Individual Health Insurance Markets That Work, Part Two
Fresh from an overseas trip focusing on health insurance markets and consumer empowerment, the chief marketing officer of a Massachusetts payer observes that in Australia, consumers are trained in healthcare financial literacy.
Debbie Gordon, Chief Marketing Officer, Network Health
Deborah Gordon, vice president of business development and chief marketing officer for Medford, MA-based Network Health, fast tracked her plans for a retail strategy after an eye-opening trip to Australia, New Zealand, and Singapore. Network Health's first retail space opened this week in Worcester, MA, and Gordon says the company will soon have a presence in some CVS pharmacy locations.
Gordon studied consumer empowerment in healthcare in other countries as one of nine 2013 U.S. Eisenhower Fellows. In part two of our discussion, Gordon told me that consumers in both Australia and Singapore have more control over their healthcare spending than Americans currently do, and with the ramping up of health insurance exchanges, U.S. insurers need to start planning for a similar trend. Part I of our conversation is here.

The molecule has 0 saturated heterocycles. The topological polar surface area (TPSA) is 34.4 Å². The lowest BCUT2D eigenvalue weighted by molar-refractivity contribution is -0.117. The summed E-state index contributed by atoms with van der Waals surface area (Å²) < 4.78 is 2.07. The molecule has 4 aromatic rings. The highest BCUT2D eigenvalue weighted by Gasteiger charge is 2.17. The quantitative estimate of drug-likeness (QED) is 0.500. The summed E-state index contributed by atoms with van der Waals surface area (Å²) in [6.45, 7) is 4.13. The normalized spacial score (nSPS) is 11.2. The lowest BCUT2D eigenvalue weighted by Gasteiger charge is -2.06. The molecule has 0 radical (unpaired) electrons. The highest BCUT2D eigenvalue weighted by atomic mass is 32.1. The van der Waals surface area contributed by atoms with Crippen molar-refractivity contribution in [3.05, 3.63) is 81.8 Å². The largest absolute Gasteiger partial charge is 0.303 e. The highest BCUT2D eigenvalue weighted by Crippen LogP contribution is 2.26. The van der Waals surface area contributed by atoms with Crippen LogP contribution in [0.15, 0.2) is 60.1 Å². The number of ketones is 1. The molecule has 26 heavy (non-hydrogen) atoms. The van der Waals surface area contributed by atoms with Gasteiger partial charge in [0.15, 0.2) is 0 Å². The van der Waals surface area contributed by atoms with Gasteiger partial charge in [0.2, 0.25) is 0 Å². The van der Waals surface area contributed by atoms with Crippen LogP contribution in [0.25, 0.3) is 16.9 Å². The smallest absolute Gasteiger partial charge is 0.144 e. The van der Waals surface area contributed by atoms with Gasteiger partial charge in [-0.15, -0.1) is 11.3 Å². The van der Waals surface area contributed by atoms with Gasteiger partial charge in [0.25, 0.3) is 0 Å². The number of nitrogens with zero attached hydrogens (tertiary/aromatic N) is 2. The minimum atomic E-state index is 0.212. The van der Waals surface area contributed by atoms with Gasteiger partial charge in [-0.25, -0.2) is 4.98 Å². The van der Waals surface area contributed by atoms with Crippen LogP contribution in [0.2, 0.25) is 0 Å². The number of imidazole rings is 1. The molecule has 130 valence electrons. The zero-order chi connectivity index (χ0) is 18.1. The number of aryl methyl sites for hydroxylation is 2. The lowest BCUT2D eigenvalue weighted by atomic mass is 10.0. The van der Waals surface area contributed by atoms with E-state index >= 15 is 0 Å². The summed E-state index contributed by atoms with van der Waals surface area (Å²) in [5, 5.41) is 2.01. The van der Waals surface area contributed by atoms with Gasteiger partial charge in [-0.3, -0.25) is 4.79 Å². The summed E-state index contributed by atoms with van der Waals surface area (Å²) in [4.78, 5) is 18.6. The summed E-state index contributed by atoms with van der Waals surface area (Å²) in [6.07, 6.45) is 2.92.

HLM: Singapore was where you thought you would find examples of consumerism, but it sounds like you learned a lot more about retail healthcare in Australia.
Gordon: There's much more of a private insurance market in Australia. The other thing is that Australia has years of pricing individual products. Because they have more history, they have more assurance that the population buying insurance will look like a balanced risk pool.
- Hospital Groups Strike Back at Hospital Rating Systems
- 5 Hot Healthcare Ideas from SXSW
- AHIP: Enormity of HIX Challenges Sinks In
- The Secret to Physician Engagement? It's Not Better Pay
- Hospital CEO Turnover Hits Record High
- Another SGR Patch Likely, Lawmaker Says
- Rules to Rein in HIX Narrow Networks Could Drive Away Payers
- How Succession Planning Boosts Employee Retention Rates
- 4 Reasons PCMH Principles Aren't Going Away
- Two-Midnight Rule Must be Fixed or Replaced, Say Providers